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Ingushetia: The New Chechnya?, CU Issue 38, June 29, 2009

Ingushetia has been widely labelled as ‘the new Chechnya’ last week. The unwelcome sobriquet came on June 23, the day after a suicide car bomb struck the motorcade of Yunus-Bek Yevkurov, President of Ingushetia, severely wounding him (Guardian, June 22). The bomb was packed with 70 kilograms of TNT and exploded exactly five years after an audacious insurgent raid on Nazran, in Ingushetia, killed dozens of people and destroyed the republic’s Interior Ministry.

The response from both Moscow and the neighbouring republic of Chechnya was swift and uncompromising. President Medvedev ordered a “pitiless” response and Chechen President Ramzan Kadyrov declared that the retaliation would be “ruthless”. Controversially, he has (allegedly) been ordered by the Kremlin to assume responsibility for counter-terrorism in Ingushetia, a month after the security forces of the two republics agreed to step up co-operation in hunting down insurgents.

There has been speculation for months that President Kadyrov would use his growing authority, the increasing reluctance of the federal authorities to intervene in the North Caucasus and the chaos in Ingushetia to increase his influence there, or even to push forward a merger of the two republics (as was the case under the USSR). The bomb seems to be the perfect opportunity for him to do so.

The attack was claimed by the Riyadus Salikhin, the Reconnaissance and Sabotage Battalion of Chechen Martyrs (Reuters, June 28). This notorious suicide squad was behind the tragic Beslan school siege of 2004 and was believed to have been disbanded after the death of its leader Shamil Basayev in 2006. In April 2009, Doku Umarov, the self-declared ‘emir’ of the North Caucasus (“Caucasus Emirate”), declared that the unit had been reactivated and was behind two attacks earlier this year (Kavkaz Center, May 17).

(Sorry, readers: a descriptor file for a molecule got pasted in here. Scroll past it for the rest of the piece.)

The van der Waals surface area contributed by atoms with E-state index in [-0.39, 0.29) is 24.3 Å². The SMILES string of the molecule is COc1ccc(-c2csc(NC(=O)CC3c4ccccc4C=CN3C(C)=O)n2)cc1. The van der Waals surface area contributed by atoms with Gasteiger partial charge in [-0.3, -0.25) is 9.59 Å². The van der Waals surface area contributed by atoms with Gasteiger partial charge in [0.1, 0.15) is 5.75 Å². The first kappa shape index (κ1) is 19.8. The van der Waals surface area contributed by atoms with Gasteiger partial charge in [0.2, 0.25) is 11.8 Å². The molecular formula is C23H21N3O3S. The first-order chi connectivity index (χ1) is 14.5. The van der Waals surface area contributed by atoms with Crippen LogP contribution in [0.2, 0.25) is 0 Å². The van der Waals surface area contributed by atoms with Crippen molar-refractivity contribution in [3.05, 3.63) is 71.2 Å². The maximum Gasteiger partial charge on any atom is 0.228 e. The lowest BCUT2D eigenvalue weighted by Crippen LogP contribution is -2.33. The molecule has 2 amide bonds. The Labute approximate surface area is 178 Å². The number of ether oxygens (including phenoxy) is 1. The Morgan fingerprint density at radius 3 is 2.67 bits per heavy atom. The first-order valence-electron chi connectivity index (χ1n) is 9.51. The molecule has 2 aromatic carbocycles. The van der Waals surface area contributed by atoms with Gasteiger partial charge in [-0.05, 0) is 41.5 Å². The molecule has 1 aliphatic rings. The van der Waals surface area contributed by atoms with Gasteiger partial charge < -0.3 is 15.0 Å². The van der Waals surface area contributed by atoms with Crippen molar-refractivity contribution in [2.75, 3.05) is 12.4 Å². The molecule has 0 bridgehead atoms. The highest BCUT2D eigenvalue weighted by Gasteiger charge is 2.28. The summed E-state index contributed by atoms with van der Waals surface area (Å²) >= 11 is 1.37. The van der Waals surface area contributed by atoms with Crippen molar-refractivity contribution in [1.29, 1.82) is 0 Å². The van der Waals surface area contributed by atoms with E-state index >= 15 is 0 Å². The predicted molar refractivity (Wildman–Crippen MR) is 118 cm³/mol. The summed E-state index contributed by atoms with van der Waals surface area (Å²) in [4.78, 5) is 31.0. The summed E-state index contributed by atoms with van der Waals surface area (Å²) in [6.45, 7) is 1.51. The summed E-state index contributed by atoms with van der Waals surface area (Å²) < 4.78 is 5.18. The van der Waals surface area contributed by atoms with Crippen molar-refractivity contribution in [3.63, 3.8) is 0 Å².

The re-emergence of the Riyadus Salikhin suggests that Doku Umarov’s warning of “a year of offensives” was accurate. The reports that trickle out of the region also seem to show that the number of attacks has increased, particularly since Chechnya announced a formal end to its 10-year counter-terrorist operation in April. Judging the capabilities of the insurgents is, however, very difficult: both the resistance and the government tend to inflate the number of rebels (for very different reasons). Nonetheless, it seems that the flow of recruits to the mountains is at least as steady as ever, and official estimates in early 2009 suggested at least 480 rebels across the region.

However, the attack on President Yevkurov and the general upsurge in fighting across Ingushetia, Chechnya and Dagestan (and to a lesser extent in the three republics to the west of the North Caucasus) does not mean that Ingushetia is ‘on the brink of civil war’ or becoming the ‘new Chechnya’. The situation in the republic is extremely bad, and the level of violence is of course shocking. But comparison with the war in Chechnya, although understandable, is flawed.